The Broadcasters' Desktop Resource

David Stewart

David Stewart
1960 – 2023

David Stewart, a lifelong broadcast engineer and radio enthusiast, well-known and helpful to everyone, suffered a stroke and passed away July 1, 2023 at the age of 63.

David Stewart
April 1, 1960 – July 1, 2023

David Stewart was born on April 1, 1960 in Lubbock, Texas to Richard and Janice. He then lived in Boyd, TX (about 30 miles NW of Ft. Worth).

He graduated from Boyd High School and Texas Tech University in Lubbock  Even before graduating high school, he was already working for a local radio station – KNTO, Wichita Falls. David loved radio and found a way to get into almost every station in Dallas=Ft. Worth and environs: he asked to see the Public Information File. That led to a lot of tours, and he made some friends all over the area.

In college, he began serving as on-air talent at the campus radio station, and also handled master control and engineering duties for KCBD-TV. He also worked at KTEZ, KFYO, and KLBK-AM. When Texas Tech sold off the radio stations, David worked at and became Chief Engineer at KKAM AM/ KFMX-FM.

In 1985 he joined Tichenor Media Systems, where he worked for 12 years, largely based in El Paso, TX. In 1997, Heftel (later Hispanic Broadcasting) purchased Tichenor and David followed. (Hispanic merged with Univision is 2003.) He served the company as Director of Engineering for 13 years, supervising over three dozen engineers, and often lending a hand personally to make things work better.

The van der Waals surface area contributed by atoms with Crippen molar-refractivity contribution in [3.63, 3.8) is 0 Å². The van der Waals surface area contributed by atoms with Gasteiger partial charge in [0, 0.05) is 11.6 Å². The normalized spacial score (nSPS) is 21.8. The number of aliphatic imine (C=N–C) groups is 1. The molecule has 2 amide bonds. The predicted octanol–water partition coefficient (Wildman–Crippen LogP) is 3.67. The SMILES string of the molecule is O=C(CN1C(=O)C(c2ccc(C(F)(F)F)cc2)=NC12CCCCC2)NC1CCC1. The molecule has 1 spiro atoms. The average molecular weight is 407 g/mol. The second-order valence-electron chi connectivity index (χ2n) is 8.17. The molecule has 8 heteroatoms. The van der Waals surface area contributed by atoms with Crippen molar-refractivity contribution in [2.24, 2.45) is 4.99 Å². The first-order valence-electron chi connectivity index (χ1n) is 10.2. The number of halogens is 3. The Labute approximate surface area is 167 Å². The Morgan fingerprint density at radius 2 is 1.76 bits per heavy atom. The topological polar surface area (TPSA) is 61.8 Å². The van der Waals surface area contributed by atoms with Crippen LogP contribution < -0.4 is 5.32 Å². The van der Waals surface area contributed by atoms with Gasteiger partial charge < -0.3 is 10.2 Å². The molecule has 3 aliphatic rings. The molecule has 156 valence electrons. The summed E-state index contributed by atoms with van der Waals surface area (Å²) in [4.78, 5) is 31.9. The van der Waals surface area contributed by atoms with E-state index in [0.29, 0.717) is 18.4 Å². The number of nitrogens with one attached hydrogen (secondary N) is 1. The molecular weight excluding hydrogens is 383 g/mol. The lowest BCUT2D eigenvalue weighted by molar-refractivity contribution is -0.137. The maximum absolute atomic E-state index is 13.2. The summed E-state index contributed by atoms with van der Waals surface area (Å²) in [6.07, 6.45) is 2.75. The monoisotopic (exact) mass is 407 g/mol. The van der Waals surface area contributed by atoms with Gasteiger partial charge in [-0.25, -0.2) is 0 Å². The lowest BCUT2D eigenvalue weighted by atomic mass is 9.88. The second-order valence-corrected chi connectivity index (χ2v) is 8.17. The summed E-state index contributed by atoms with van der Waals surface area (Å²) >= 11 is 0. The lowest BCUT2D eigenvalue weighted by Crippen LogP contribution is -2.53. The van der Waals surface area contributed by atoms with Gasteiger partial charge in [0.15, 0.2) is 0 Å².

It was in 2004 that David started Moving Target Consulting Works, targeting his efforts at small market and mom & pop owned stations. This included his taking ownership of KPET AM/FM in Lamesa, Texas. (He also was part owner since 2008 of KWFB, Holiday, TX and KXXN-FM Highland Park, TX.), In recent years, David kept KPET one the air almost singlehandedly, doing tech, sales, payroll, etc. etc., even when the city did not support his efforts.

In 2019, he received the George Marti Award for Engineering Excellence from the Texas Association of Broadcasters.

David was never too busy to help someone in need. He knew the industry.  And, if you asked him a question about almost any station facilities and its history, you could easily have an hour-long conversation. His picture library of radio station sites – the good, the bad, the ugly – was tremendous, as was his willingness to share.

In keeping with David’s way of always helping others, he has donated all his organs to those in need.

More information will be added to this file as received.

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